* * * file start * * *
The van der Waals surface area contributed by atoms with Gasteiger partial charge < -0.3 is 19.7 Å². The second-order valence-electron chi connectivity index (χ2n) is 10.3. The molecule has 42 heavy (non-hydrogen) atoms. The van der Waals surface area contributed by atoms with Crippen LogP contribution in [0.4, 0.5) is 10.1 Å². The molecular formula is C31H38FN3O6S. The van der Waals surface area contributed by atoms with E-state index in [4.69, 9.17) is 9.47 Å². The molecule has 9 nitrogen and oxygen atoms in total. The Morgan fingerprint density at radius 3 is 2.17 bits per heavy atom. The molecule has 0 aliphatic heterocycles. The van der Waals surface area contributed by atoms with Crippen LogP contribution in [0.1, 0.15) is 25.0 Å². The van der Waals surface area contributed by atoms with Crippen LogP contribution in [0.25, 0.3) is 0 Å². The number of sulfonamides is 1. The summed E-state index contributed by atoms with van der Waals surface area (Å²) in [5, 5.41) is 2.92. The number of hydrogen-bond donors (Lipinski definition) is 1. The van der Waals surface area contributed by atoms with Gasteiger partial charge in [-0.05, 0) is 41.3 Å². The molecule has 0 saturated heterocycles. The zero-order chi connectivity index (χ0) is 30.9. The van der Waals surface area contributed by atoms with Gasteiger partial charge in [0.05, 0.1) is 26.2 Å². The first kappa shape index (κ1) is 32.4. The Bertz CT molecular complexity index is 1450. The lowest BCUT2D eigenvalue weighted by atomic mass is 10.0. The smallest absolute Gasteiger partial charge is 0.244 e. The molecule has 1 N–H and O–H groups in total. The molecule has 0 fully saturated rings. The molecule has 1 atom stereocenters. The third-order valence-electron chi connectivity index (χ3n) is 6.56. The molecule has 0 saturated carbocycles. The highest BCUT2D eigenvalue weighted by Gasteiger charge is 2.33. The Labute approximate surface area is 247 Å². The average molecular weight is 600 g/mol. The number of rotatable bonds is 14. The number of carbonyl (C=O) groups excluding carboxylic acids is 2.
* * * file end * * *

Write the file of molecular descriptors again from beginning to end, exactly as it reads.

The van der Waals surface area contributed by atoms with Gasteiger partial charge < -0.3 is 19.7 Å². The second-order valence-electron chi connectivity index (χ2n) is 10.3. The molecule has 42 heavy (non-hydrogen) atoms. The van der Waals surface area contributed by atoms with Crippen LogP contribution in [0.4, 0.5) is 10.1 Å². The molecular formula is C31H38FN3O6S. The van der Waals surface area contributed by atoms with E-state index in [4.69, 9.17) is 9.47 Å². The molecule has 9 nitrogen and oxygen atoms in total. The Morgan fingerprint density at radius 3 is 2.17 bits per heavy atom. The molecule has 0 aliphatic heterocycles. The van der Waals surface area contributed by atoms with Crippen LogP contribution in [0.1, 0.15) is 25.0 Å². The van der Waals surface area contributed by atoms with Crippen LogP contribution in [0.25, 0.3) is 0 Å². The number of sulfonamides is 1. The summed E-state index contributed by atoms with van der Waals surface area (Å²) in [5, 5.41) is 2.92. The number of hydrogen-bond donors (Lipinski definition) is 1. The van der Waals surface area contributed by atoms with Gasteiger partial charge in [-0.05, 0) is 41.3 Å². The molecule has 0 saturated heterocycles. The zero-order chi connectivity index (χ0) is 30.9. The van der Waals surface area contributed by atoms with Gasteiger partial charge in [0.05, 0.1) is 26.2 Å². The first kappa shape index (κ1) is 32.4. The Bertz CT molecular complexity index is 1450. The lowest BCUT2D eigenvalue weighted by atomic mass is 10.0. The smallest absolute Gasteiger partial charge is 0.244 e. The molecule has 1 N–H and O–H groups in total. The molecule has 0 fully saturated rings. The molecule has 1 atom stereocenters. The third-order valence-electron chi connectivity index (χ3n) is 6.56. The molecule has 0 saturated carbocycles. The highest BCUT2D eigenvalue weighted by Gasteiger charge is 2.33. The Labute approximate surface area is 247 Å². The average molecular weight is 600 g/mol. The number of rotatable bonds is 14. The number of carbonyl (C=O) groups excluding carboxylic acids is 2.